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An essential handbook for students and professionals on writing eloquently, accurately, and originally about contemporary art How to Write About Contemporary Art is the definitive guide to writing engagingly about the art of our time. Invaluable for students, arts professionals and other aspiring writers, the book first navigates readers through the key elements of style and content, from the aims and structure of a piece to its tone and language. Brimming with practical tips that range across the complete spectrum of art-writing, the second part of the book is organized around its specific forms, including academic essays; press releases and news articles; texts for auction and exhibition catalogues, gallery guides and wall labels; op-ed journalism and exhibition reviews; and writing for websites and blogs. In counseling the reader against common pitfalls—such as jargon and poor structure—Gilda Williams points instead to the power of close looking and research, showing how to deploy language effectively; how to develop new ideas; and how to construct compelling texts. More than 30 illustrations throughout support closely analysed case studies of the best writing, in Source Texts by 64 authors, including Claire Bishop, Thomas Crow, T.J. Demos, Okwui Enwezor, Dave Hickey, John Kelsey, Chris Kraus, Rosalind Krauss, Stuart Morgan, Hito Steyerl, and Adam Szymczyk. Supplemented by a general bibliography, advice on the use and misuse of grammar, and tips on how to construct your own contemporary art library, How to Write About Contemporary Art is the essential handbook for all those interested in communicating about the art of today.
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The Handbook of Scholarly Writing and Publishing is a groundbreaking resource that offers emerging and experienced scholars from all disciplines a comprehensive review of the essential elements needed to craft scholarly papers and other writing suitable for submission to academic journals. The authors discuss the components of different types of manuscripts, explain the submission process, and offer readers suggestions for working with editors and coauthors, dealing with rejection, and rewriting and resubmitting their work. They include advice for developing quality writing skills, outline the fundamentals of a good review, and offer guidance for becoming an excellent manuscript reviewer. "One of those rare books that will teach you something new every time you pick it up. It belongs on the desks of emerging scholars and writing professors everywhere."—Nancy L. Zimpher, chancellor, The State University of New York "Rocco and Hatcher have done every scholar, doctoral student, and committee chair a huge favor by putting this book together. Now in one place we can find resources to help graduate students and scholars get over their writing blocks and fear of writing, and learn how to write successfully."—Alan L. Carsrud, Loretta Rogers Chair of Entrepreneurship Research, Ryerson University, and associate editor, Journal of Small Business Management "This handbook performs a valuable service by collecting the wisdom of scholars from different disciplines and countries and offering publishing guidance that is both rigorous and systematic. Everyone who writes for scholarly publication will benefit from the insights provided by this book."—Tom Radko, editor, Journal of Scholarly Publishing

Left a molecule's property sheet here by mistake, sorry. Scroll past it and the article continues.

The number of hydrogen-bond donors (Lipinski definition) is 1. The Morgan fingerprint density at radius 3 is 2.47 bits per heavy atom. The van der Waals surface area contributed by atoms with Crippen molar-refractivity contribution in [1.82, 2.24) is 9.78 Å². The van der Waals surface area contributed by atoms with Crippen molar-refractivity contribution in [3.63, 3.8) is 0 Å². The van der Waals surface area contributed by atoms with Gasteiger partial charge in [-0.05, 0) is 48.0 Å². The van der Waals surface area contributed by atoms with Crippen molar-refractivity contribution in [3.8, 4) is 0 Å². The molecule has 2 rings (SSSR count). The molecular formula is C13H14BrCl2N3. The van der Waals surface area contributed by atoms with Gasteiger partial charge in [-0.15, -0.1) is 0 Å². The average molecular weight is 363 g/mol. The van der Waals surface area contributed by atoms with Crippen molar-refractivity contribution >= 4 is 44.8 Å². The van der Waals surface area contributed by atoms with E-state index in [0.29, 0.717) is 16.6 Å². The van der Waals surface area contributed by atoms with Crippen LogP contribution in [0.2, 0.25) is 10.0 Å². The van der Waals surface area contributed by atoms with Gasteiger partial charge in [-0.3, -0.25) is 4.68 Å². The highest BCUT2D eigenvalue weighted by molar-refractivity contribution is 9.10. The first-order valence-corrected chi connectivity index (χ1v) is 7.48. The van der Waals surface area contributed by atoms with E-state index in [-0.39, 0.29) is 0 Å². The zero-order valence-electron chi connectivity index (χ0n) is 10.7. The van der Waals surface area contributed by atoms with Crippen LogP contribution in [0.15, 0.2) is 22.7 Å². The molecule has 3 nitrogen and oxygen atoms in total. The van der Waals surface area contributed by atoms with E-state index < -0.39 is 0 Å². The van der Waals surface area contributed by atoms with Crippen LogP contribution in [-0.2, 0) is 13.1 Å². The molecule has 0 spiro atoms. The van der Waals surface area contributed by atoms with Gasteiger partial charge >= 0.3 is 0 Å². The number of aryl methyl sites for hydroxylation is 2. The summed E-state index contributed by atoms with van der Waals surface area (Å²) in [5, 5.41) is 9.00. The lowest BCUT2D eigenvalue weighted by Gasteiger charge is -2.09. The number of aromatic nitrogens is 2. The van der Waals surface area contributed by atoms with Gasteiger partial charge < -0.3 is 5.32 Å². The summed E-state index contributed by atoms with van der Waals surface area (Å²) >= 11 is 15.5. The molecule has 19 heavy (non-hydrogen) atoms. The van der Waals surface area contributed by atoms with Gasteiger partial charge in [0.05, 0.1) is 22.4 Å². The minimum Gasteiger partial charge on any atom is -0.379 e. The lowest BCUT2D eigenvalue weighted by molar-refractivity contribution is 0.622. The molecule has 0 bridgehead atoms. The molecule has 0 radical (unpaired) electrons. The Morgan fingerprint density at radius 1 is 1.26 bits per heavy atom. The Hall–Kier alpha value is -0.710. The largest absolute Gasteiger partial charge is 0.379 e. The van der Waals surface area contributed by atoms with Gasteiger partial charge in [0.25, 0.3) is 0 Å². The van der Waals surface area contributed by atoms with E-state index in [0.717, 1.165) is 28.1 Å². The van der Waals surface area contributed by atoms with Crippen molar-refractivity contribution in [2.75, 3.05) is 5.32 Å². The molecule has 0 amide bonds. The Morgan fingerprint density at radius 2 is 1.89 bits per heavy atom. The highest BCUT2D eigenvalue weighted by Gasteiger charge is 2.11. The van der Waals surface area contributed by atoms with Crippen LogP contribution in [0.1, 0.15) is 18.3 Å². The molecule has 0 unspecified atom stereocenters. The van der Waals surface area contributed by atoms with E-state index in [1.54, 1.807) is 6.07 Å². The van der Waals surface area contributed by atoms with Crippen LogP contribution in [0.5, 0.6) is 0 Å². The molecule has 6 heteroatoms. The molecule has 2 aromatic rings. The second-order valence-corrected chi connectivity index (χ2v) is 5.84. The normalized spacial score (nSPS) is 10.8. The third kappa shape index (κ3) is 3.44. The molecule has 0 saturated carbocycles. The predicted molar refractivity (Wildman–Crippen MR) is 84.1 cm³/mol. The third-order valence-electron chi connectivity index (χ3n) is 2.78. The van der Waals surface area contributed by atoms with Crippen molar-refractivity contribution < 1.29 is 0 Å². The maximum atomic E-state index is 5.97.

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This entirely new edition of a very successful book focuses on developing professional academic skills for supporting and supervising student learning and effective teaching. It is built on the premise that the roles of those who teach in higher education are complex and multi-faceted. A Handbook for Teaching and Learning in Higher Education is sensitive to the competing demands of teaching, research, scholarship, and academic management. The new edition reflects and responds to the rapidly changing context of higher education and to current understanding of how to best support student learning. Drawing together a large number of expert authors, it continues to feature extensive use of case studies that show how successful teachers have implemented these ideas. It includes key topics such as student engagement and motivation, internationalisation, employability, inclusive strategies for teaching, effective use of technology and issues relating to postgraduate students and student retention. Part 1 explores a number of aspects of the context of UK higher education that affect the education of students, looking at the drivers of institutional behaviours and how to achieve success as a university teacher. Part 2 examines learning, teaching and supervising in higher education and includes chapters on working with diversity, encouraging independent learning and learning gain. Part 3 considers approaches to teaching and learning in different disciplines, covering a full range including arts and humanities, social sciences, experimental sciences through to medicine and dentistry. Written to support the excellence in teaching and learning design required to bring about student learning of the highest quality, this will be essential reading for all new lecturers, particularly anyone taking an accredited course in teaching and learning in higher education, as well as those experienced lecturers who wish to improve their teaching practice. Those working in adult learning and educational development will also find the book to be a particularly useful resource. In addition it will appeal to staff who support learning and teaching in various other roles.